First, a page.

Air Combat Command Eyes Organizational Changes To Enhance Multi-Domain Operations

The U.S. Air Force’s Air Combat Command (ACC) is studying potential organizational changes to improve its ability to operate seamlessly across multiple domains, ACC’s leader said Nov. 20.

The review is looking at how best to integrate ACC’s air superiority, attack, command and control, cyber and information warfare, and intelligence, surveillance and reconnaissance (ISR) capabilities, said Gen. James "Mike" Holmes, ACC’s commander. It is also exploring how to better link ACC with Air Force Mobility, Global Strike and Space Commands and with other military services.

“We’re looking at different options for organizational structures, and we’ll roll those out over the next year or so,” Holmes said at an event hosted by the Air Force Association’s Mitchell Institute.

Air Force officials believe they will need a multi-domain approach to operate effectively in contested environments. With the Army taking a similar view, which envisions land forces being able to fight in air, sea, space and cyberspace, Holmes has been consulting closely with Gen. David Perkins, the head of the Army’s Training and Doctrine Command (TRADOC) to ensure the two services work together.

One organizational change ACC already expects to be asked to make is to absorb the cyber-focused 24th Air Force, which is now part of Air Force Space Command. ACC is studying how to ensure the 24thAir Force works well with the ISR-focused 25th Air Force, which already falls under ACC.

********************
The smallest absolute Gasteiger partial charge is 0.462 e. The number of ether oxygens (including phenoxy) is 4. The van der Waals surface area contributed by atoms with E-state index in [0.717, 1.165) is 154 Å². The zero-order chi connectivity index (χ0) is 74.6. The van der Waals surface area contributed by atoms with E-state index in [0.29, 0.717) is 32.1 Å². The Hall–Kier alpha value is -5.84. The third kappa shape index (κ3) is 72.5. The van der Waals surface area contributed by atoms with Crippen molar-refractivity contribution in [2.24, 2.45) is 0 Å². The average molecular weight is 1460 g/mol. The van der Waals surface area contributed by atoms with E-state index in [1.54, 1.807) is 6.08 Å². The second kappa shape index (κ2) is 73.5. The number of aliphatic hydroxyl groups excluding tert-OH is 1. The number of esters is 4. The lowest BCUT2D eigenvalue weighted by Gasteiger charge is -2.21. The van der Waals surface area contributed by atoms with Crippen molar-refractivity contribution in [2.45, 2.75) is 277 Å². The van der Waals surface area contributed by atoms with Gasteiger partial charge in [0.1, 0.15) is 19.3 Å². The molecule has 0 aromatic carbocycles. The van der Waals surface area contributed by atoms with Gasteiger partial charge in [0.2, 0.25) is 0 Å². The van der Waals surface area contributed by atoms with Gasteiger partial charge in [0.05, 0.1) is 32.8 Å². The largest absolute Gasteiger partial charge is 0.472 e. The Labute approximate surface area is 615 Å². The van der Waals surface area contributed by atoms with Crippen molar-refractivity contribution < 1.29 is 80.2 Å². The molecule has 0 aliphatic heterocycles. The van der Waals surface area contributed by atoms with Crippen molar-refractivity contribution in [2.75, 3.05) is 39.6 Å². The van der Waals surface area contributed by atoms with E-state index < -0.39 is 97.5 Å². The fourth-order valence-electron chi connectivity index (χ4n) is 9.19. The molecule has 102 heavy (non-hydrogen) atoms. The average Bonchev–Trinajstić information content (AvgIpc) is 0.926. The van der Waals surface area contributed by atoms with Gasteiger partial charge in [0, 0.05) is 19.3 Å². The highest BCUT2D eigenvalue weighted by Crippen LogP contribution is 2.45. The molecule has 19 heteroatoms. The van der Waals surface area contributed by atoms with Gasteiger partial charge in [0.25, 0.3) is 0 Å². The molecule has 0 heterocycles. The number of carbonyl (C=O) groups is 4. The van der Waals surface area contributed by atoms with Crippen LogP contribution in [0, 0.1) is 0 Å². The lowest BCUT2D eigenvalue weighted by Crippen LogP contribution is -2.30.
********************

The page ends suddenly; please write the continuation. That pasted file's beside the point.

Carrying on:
ACC and Air Force Space Command are collaborating on a transition plan “to make sure that we don’t just bring it over and slap 24th and 25th together and put another level of bureaucracy on top of it,” Holmes said. “Our joke is, where will people walk across the grass between the two organizations before we pour the concrete?”

The 24th and 25th are both headquartered at Joint Base San Antonio-Lackland in Texas.

The Air Force is also studying whether to transfer ACC’s rescue units to Air Force Special Operations Command so rescuers could use the latter command’s CV-22 Osprey tilt-rotor aircraft to complement their existing HH-60 helicopters and HC-130 planes.

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